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Are coronary event rates declining slower in women than in men – evidence from two population-based myocardial infarction registers in Finland?

Hanna-Riikka Lehto1, Seppo Lehto2, Aki S Havulinna3, Matti Ketonen4, Aapo Lehtonen5, Y Antero Kesäniemi6, Juhani Airaksinen1, Veikko Salomaa3* and the FINAMI Study Group

Author Affiliations

1 Turku University Hospital, Turku, Finland

2 Kuopio University Hospital, Kuopio, Finland

3 KTL – National Public Health Institute, Mannerheimintie 166, FI-00300 Helsinki, Finland

4 North Karelia Central Hospital, Joensuu, Finland

5 Turku Town Hospital, Turku, Finland

6 Oulu University Hospital and Biocenter Oulu, Oulu, Finland

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BMC Cardiovascular Disorders 2007, 7:35  doi:10.1186/1471-2261-7-35

The electronic version of this article is the complete one and can be found online at:

Received:9 May 2007
Accepted:12 November 2007
Published:12 November 2007

© 2007 Lehto et al; licensee BioMed Central Ltd.

This is an Open Access article distributed under the terms of the Creative Commons Attribution License (, which permits unrestricted use, distribution, and reproduction in any medium, provided the original work is properly cited.



Studies have suggested that the prevention and treatment of coronary heart disease may not have been as effective in women as in men. Therefore, we aimed to examine whether the incidence, attack rate and mortality of myocardial infarction (MI) events have declined less in women than in men.


Two large population-based MI registers, the FINAMI register and the Finnish Cardiovascular Disease Register (CVDR) were used for comparing the event rates among men and women aged ≥35 years in two time periods, 1994–1996 and 2000–2002.


In the FINAMI register a total of 5,252 events were recorded in men and 4,898 in women. Corresponding numbers in the CVDR were 78,709 and 70,464. Both FINAMI and CVDR data suggested smaller declines in incidence and attack rate of MI events in women than in men. In CVDR data the decline in mortality was also smaller in women than in men, while in FINAMI data this difference did not reach statistical significance. In the large CVDR data set, negative binomial regression models revealed smaller declines in incidence (p = 0.006), attack rate (p = 0.008) and mortality (p = 0.04) in women than in men aged <55 years. In persons ≥55 years no difference was observed between women and men.


The incidence and attack rate of MI events have declined less in women aged <55 than in men of similar age. In older persons no significant differences were observed. Further studies are warranted to find out the reasons why the development has been less favourable for young women than for men.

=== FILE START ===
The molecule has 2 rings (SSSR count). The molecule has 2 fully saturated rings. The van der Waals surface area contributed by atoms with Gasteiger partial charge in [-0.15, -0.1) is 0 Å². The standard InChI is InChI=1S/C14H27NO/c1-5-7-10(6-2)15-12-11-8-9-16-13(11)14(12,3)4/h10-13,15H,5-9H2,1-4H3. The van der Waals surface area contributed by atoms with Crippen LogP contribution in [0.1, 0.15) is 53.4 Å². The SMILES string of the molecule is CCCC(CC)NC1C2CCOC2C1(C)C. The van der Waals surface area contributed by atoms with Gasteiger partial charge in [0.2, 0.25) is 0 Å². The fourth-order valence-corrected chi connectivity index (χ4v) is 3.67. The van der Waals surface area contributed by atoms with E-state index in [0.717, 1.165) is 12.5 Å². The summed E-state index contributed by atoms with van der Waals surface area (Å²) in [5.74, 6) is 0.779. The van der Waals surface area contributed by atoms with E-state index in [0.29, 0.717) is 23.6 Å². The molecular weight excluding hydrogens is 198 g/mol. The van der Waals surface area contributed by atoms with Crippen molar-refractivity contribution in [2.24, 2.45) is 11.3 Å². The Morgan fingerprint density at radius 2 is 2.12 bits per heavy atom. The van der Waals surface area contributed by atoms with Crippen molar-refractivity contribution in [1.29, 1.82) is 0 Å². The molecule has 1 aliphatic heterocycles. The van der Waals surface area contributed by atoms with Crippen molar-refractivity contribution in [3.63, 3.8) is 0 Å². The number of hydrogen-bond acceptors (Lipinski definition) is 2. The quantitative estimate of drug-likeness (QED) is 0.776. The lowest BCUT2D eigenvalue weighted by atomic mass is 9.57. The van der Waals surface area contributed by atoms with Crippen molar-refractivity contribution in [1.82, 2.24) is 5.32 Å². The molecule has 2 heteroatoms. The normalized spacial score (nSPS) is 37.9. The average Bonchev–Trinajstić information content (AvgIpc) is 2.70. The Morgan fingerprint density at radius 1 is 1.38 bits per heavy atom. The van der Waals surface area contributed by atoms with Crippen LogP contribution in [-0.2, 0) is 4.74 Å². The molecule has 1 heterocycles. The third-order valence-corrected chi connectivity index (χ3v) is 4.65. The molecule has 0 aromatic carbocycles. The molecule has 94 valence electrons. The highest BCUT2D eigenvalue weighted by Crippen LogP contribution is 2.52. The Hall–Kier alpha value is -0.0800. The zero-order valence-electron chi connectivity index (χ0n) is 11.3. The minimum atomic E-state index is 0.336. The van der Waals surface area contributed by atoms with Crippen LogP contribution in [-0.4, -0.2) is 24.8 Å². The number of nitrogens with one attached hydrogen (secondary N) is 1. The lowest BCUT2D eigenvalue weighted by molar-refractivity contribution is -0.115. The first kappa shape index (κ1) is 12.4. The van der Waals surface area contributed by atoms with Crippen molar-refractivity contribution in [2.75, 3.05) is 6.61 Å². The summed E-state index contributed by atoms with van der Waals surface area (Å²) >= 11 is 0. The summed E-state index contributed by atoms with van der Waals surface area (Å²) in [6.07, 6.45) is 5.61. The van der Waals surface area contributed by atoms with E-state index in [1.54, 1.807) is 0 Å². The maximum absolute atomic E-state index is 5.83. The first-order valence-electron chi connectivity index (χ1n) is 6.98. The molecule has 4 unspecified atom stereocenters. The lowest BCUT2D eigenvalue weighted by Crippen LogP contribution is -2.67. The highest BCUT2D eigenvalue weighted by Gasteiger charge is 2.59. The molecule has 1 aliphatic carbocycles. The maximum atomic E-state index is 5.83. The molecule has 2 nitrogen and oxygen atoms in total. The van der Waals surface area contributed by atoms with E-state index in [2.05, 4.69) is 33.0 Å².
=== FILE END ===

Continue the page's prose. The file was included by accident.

The age-standardized mortality due to coronary heart disease (CHD) has declined during the past decades in western countries [1,2]. However, CHD still remains a major cause of death in both genders across the developed world. Traditionally, women are considered to be protected from CHD and myocardial infarction (MI), especially during the fertile age. This protection is known to fade after the menopause and with ageing the levels of common CHD risk factors are increasing more steeply in women than in men, rendering older women susceptible to MI and other cardiovascular diseases [3]. On the other hand, a large study has suggested that in particular younger women are at increased risk of poor outcome after an MI event [4].

The incidence of MI has decreased especially in working-aged men and increasing incidence rates have been reported in older women [5,6]. There are several causes for concern regarding the CHD event trends and risk factor trends in women. First, in several countries, including Finland, the prevalence of smoking has clearly declined among men, whereas no decline or even an increasing trend has been observed in women [7]. Second, the prevalence of type 2 diabetes is rapidly increasing and it is known to be a stronger risk factor for CHD in women than in men [8]. Furthermore, there is some evidence that the treatment of symptomatic CHD may have been less active in women than in men [9]. Recently, the American Heart Association and the European Society of Cardiology have focused special attention on women's cardiovascular disease [10,11]. The rationale is that the cardiovascular risk may have been underestimated in women, which in turn may have led to insufficient prevention and treatment efforts in women.